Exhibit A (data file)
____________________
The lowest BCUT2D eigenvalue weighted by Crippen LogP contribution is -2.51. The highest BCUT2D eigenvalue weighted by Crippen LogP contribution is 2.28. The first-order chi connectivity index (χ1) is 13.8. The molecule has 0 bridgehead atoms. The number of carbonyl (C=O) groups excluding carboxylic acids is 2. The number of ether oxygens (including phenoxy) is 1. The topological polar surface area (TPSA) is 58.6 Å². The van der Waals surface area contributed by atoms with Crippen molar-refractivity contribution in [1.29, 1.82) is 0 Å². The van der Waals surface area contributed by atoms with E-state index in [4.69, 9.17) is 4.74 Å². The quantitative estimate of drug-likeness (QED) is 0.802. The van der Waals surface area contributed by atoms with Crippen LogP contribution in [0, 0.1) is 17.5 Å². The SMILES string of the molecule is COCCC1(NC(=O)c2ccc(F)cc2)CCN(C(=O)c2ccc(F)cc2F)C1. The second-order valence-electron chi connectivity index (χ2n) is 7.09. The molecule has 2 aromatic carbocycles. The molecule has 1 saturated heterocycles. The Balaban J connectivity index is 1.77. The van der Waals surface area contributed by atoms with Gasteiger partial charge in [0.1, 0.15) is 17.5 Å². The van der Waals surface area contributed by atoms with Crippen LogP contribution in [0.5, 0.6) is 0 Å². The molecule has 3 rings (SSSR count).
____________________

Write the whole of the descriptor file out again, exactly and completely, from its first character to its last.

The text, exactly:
The lowest BCUT2D eigenvalue weighted by Crippen LogP contribution is -2.51. The highest BCUT2D eigenvalue weighted by Crippen LogP contribution is 2.28. The first-order chi connectivity index (χ1) is 13.8. The molecule has 0 bridgehead atoms. The number of carbonyl (C=O) groups excluding carboxylic acids is 2. The number of ether oxygens (including phenoxy) is 1. The topological polar surface area (TPSA) is 58.6 Å². The van der Waals surface area contributed by atoms with Crippen molar-refractivity contribution in [1.29, 1.82) is 0 Å². The van der Waals surface area contributed by atoms with E-state index in [4.69, 9.17) is 4.74 Å². The quantitative estimate of drug-likeness (QED) is 0.802. The van der Waals surface area contributed by atoms with Crippen LogP contribution in [0, 0.1) is 17.5 Å². The SMILES string of the molecule is COCCC1(NC(=O)c2ccc(F)cc2)CCN(C(=O)c2ccc(F)cc2F)C1. The second-order valence-electron chi connectivity index (χ2n) is 7.09. The molecule has 2 aromatic carbocycles. The molecule has 1 saturated heterocycles. The Balaban J connectivity index is 1.77. The van der Waals surface area contributed by atoms with Gasteiger partial charge in [0.1, 0.15) is 17.5 Å². The van der Waals surface area contributed by atoms with Crippen LogP contribution in [0.5, 0.6) is 0 Å². The molecule has 3 rings (SSSR count).